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Bipartisan group pushes Senate to confirm environmental prosecutor to key EPA post

The U.S. Environmental Protection Agency's (EPA) logo is displayed on a door at its headquarters on March 16, 2017 in Washington, DC.
Justin Sullivan
Getty Images
The U.S. Environmental Protection Agency's (EPA) logo is displayed on a door at its headquarters on March 16, 2017 in Washington, DC.

A bipartisan group of former Justice Department officials is urging the Senate to advance the nomination of former federal prosecutor David Uhlmann to lead a major office in the Environmental Protection Agency that fights pollution through the legal system.

The officials, who worked in senior roles under the last six presidents and have deep experience in environmental legal practice, said a "strong partnership" between the EPA and the Justice Department is essential for public health and law enforcement purposes.

The EPA's Office of Enforcement and Compliance Assurance "protects our communities from harmful pollution and ensures a level-playing field so that unscrupulous polluters do not have a competitive advantage over law-abiding companies," they wrote in a letter to Senate Majority Leader Chuck Schumer, D-NY, and Senate Minority Leader Mitch McConnell, R-KY.

Uhlmann, who served for 17 years as a federal prosecutor focused on environmental issues before becoming a law professor at the University of Michigan and leading the the Environmental Crimes Project, "will provide fair and principled leadership" to that office, the officials wrote.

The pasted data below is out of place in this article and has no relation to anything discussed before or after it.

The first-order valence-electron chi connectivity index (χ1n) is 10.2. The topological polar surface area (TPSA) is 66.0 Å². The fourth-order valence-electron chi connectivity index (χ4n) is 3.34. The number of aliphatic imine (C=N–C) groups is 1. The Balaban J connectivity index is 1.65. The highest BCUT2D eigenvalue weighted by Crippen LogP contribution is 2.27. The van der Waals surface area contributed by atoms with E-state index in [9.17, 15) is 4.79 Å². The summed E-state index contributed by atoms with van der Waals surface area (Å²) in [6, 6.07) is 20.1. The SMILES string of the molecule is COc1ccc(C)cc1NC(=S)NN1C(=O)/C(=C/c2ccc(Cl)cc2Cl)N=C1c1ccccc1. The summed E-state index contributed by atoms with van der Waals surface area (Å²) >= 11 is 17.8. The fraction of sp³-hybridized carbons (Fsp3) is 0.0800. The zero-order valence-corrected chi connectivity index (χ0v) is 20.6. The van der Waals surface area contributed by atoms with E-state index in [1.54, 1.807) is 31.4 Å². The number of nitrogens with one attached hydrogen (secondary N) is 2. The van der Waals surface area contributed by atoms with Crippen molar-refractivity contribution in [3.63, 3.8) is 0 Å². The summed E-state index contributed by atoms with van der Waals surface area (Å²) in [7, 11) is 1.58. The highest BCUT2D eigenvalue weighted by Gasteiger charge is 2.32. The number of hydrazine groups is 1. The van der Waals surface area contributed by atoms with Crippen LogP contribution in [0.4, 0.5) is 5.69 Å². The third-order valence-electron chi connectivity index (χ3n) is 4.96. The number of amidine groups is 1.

During his tenure at Justice, Uhlmann prosecuted violators of the Clean Air Act, Clean Water Act, and the Resource Conservation and Recovery Act.

He led several cases that rose to national prominence, including a criminal trial that focused on residents of West Memphis, who lived next to a hazardous waste site for years. Uhlmann also tried a case in Idaho, where a 20-year-old suffered permanent brain damage after his company forced him to illegally dispose of cyanide waste without proper safety gear.

"I have devoted my career to seeking justice for communities exposed to harmful pollution and ensuring that all Americans can breathe clean air and drink clean water," Uhlmann testified last year. "Our nation's environmental laws provide exceptional tools for improving the lives of hard working Americans and meeting our obligations as stewards of the environment for future generations."

Earlier this month, in partnership with the EPA, the DOJ launched a new office of environmental justice. Attorney General Merrick Garland said the unit would "prioritize the cases that will have the greatest impact on the communities most overburdened by environmental harm."

The White House formally nominated Uhlmann for the EPA post in June 2021. Advocates want to see the Senate act soon before it breaks for midterm election campaigns and turns to other priorities.

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Carrie Johnson is a justice correspondent for the Washington Desk.